Max Verstappen risks getting 'a bad name' – FIA's Charlie Whiting

FIA Formula 1 race director Charlie Whiting has warned Max Verstappen he risks getting "a bad name" unless he tempers his aggressive driving

Max Verstappen risks getting 'a bad name' – FIA's Charlie Whiting

Whiting met with Verstappen on Friday morning at Monza to discuss the Red Bull driver's manoeuvres during last Sunday's Belgian Grand Prix, notably to review the Kemmel Straight battle with Ferrari's Kimi Raikkonen.

Raikkonen claimed if he had not braked there would have been "a massive accident", which he feels will "happen sooner or later" if Verstappen fails to change his ways.

Whiting revealed Verstappen "could have been shown" a black-and-white flag for unsportsmanlike behaviour at Spa, and "could be shown" that in the future.

"The main thrust of what I said to Max is that whilst we like the competitive type of driving he's providing us with, he needs to be careful not to go over the top," Whiting told Autosport.

"Sometimes he is just a little bit too aggressive, shall we say.

"He just needs to be careful he doesn't get a bad name for himself because if, heaven forbid, there was an accident caused by what is judged to have been Max's over-exuberant driving then all these things will come back to haunt him.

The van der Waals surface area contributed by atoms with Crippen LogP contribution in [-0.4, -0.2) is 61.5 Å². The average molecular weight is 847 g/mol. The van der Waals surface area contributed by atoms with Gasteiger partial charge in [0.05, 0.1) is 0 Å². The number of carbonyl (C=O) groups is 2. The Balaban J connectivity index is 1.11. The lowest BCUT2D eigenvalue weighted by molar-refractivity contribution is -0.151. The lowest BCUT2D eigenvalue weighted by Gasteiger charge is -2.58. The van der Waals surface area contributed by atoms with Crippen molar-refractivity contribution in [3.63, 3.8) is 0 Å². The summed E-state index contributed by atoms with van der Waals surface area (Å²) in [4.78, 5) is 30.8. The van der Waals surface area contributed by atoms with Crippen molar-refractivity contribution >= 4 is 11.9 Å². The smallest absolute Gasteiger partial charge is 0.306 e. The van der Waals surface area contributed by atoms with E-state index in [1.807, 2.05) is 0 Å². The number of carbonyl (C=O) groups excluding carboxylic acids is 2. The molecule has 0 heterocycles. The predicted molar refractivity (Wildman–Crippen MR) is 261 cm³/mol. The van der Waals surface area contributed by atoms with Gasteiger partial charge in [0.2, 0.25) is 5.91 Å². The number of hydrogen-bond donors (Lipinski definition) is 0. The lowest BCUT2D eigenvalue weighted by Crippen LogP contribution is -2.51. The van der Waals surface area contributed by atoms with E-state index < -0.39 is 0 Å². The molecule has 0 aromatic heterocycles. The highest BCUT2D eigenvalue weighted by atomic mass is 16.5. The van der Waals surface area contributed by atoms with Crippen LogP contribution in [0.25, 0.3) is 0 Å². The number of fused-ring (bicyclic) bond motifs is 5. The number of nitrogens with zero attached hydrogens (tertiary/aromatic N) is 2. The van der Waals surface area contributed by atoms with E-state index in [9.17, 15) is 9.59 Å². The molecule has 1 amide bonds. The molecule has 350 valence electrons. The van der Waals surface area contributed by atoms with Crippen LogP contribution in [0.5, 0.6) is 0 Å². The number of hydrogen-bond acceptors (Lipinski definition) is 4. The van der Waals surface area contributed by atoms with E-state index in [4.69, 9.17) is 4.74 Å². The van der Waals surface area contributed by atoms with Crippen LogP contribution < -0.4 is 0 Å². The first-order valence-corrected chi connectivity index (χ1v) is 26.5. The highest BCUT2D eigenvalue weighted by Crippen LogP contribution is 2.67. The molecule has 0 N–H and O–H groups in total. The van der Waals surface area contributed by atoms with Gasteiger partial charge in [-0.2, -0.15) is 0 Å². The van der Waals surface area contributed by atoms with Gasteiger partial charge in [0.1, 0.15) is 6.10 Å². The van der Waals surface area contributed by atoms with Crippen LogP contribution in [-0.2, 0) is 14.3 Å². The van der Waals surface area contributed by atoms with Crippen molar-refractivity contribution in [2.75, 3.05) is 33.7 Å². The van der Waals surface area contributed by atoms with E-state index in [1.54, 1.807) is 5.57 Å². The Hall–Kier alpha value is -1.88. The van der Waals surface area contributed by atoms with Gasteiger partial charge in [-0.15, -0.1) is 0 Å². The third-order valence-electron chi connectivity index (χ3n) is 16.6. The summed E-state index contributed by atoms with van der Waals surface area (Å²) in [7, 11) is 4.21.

"He fully accepted it. We had a very amicable chat, and he got the point."

On Thursday at Monza Whiting initially met with Raikkonen and Ferrari team-mate Sebastian Vettel, who has also aired grievances about Verstappen.

"It was the right thing to do to hear what Seb and Kimi had to say," said Whiting.

"But they were quite relaxed. They said they've no problem with Max, it's just that he needs to show a little more respect, and just calm down a little bit.

"They are quite happy racing him, but he needs to have some rough edges worn off him a bit."

Whiting insisted the 18-year-old, who has bit back at claims he should change his style, did not actually contravene any regulations.

"There was no rule broken, otherwise something would have been done about it," he said.

"But the initial remarks from Ferrari were that he moved more than once to defend a position, so we looked at it from that perspective and he didn't move more than once.

"He moved to the right - albeit late I said at the time - and then he moved back towards the left, but he left enough room on the left to let Kimi pass.

"That's the requirement of the regulations, which he did perfectly, and that was fine for us.

"There are no rules that say at what point you must move, but you shouldn't move in the braking zone.

"I mentioned it to the stewards. I said I'd had this complaint, that I had dealt with it and there wasn't anything for them to investigate, and they agreed."

Dismissing any notion of an unwritten drivers' code of conduct, Whiting added: "It's just a move that was on the edge of being acceptable, but just the right side of it."

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